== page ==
1995. The current size of the armed forces has been estimated
at from 525,000 to over 700,000, making it the second largest
army in Europe, after Russia's. Ukrainian sources have not confirmed
the adoption of the doctrine. -Ustina Markus

KRAVCHUK BLAMES WEST FOR DISARMAMENT DELAY. Kravchuk has accused
the West of not helping Ukraine in its efforts to disarm, Reuters
reported on 19-and 20 October. The parliament has repeatedly
delayed ratification of START-1 because of inadequate security
guarantees from other nuclear powers and inadequate financial
assistance in dismantling the nuclear weapons. Kravchuk told
reporters that, as a result, the country has no alternative but
to keep some nuclear weapons on its territory, although he reiterated
Ukraine's intention to ratify START. The criticism comes just
before a visit by US Secretary of State Warren Christopher to
Ukraine. -Ustina Markus

KIEVANS ON UKRAINE'S NUKES. Ukrainian television on 14 October
reported the results of an opinion poll on Ukraine's nuclear
status conducted in Kiev by the Center for Democratic Initiatives
and the Institute of Sociology of Ukraine's Academy of Sciences.
The poll showed that 22% of Kievans are categorically opposed
to having nuclear weapons in Ukraine; 27% want to keep the weapons
until Ukraine receives adequate security guarantees from the
international community; 33% feel Ukraine should declare itself
a nuclear power and simultaneously promote an initiative for
complete universal disarmament. -Ustina Markus

PRISONER EXCHANGE, ARRESTS IN BOSNIA. Radio Croatia and international
media report on 19 October that an exchange of 6,000 Croat and
Muslim prisoners has begun under the auspices of the Red Cross
and UNPROFOR. About 1,000 prisoners have so far been exchanged.
Meanwhile, Radio Croatia charges, quoting local radio reports
from Cazinska Krajina (the "Bihac Pocket"), that Bosnian government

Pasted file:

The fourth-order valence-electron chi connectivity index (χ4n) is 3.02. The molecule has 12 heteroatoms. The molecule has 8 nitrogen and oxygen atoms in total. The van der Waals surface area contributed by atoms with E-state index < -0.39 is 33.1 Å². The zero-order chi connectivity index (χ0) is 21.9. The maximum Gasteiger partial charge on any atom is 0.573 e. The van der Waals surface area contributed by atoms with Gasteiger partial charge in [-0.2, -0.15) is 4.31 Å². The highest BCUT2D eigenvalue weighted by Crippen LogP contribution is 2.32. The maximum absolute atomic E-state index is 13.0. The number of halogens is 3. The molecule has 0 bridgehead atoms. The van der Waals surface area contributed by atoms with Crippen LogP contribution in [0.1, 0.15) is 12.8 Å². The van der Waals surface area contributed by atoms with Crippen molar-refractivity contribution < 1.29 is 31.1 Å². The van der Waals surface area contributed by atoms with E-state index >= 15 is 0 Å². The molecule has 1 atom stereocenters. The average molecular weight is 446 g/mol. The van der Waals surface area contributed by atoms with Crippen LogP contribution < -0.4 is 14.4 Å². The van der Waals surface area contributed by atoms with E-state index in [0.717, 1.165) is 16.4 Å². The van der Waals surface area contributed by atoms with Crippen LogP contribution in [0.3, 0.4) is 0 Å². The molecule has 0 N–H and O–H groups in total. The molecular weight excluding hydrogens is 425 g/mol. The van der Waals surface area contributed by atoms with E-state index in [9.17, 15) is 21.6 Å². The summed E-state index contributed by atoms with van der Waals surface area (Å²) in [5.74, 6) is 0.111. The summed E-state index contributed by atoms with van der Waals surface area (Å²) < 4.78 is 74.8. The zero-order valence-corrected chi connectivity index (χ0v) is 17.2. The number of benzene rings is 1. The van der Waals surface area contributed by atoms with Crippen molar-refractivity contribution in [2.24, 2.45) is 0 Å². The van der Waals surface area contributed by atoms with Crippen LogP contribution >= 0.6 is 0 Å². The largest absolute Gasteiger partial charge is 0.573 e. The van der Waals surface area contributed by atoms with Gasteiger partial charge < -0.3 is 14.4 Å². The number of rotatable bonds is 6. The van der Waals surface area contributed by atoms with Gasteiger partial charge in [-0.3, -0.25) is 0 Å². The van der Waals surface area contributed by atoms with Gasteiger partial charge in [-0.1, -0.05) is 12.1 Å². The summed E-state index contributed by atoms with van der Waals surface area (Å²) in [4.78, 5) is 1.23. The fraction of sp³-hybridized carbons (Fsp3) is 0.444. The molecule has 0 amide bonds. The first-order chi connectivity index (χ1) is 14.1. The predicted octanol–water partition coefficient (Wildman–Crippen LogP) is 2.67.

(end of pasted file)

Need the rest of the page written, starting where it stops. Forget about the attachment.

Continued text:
troops have arrested more than 750-people loyal to Fikret Abdic,
who declared the region autonomous last month. Reports also allege
that Bosnian government troops have tortured arrested civilians.
Bosnian army officials have accused Abdic and his followers of
working in alliance with the political and military leadership
of the Bosnian Serb Republic. -Milan Andrejevich

BALKAN CONFERENCE PROPOSAL SPURNED. Bosnian Serb leader Radovan
Karadzic has rejected a proposal by Bosnian President Alija Izetbegovic
to convene a Balkan conference to deal with Bosnia, Croatia,
and Kosovo, and said he prefers to continue negotiating the stalled
Owen-Stoltenberg plan to partition Bosnia. On 19 October Ivica
Dacic, a spokesman for Serbia's ruling Socialist Party (SPS),
accused Washington of applying a "double standard" in renewing
threats to bomb Bosnian Serb positions and complained that "Serbia
is again being singled out as the scapegoat." Dacic also ruled
out the convening of an international conference on the crisis
in the former Yugoslavia. He argued that such a meeting would
meddle in Serbia's internal affairs, in which he included the
future status of the predominantly Albanian province of Kosovo.
Zoran Djindjic, a leader of Serbia's opposition Democratic Party,
remarked that such a conference would only be a forum for expressing
conflicting viewpoints. -Milan Andrejevich

ISTRIAN AUTONOMY MOVEMENT SPREADING? THERE ARE SIGNS THAT AN
AUTONOMY MOVEMENT IN SLOVENIAN'S ISTRIAN PENINSULA IS SPREADING,
ACCORDING TO SLOVENIAN MEDIA REPORTS ON 18 AND 19 OCTOBER. Radio
Koper reported that the Istrian autonomy movement, backed by
the minority Italian population in both the Croatian and Slovenian
regions of the peninsula, are stepping up their campaign to create
a separate state entity with strong reliance on neighboring Italy.
The moderate Istrian Democratic Assembly (IDS) and the more radical
Community of Italians are seen as the driving forces behind such
efforts. Radio Serbia quotes a spokesman for the IDS as saying
that the Croatian government is trying to change the demographic
make-up of Istria by forcing minorities to emigrate and resettling
those areas with displaced Croats from Serb- controlled areas
in Croatia. -Milan Andrejevich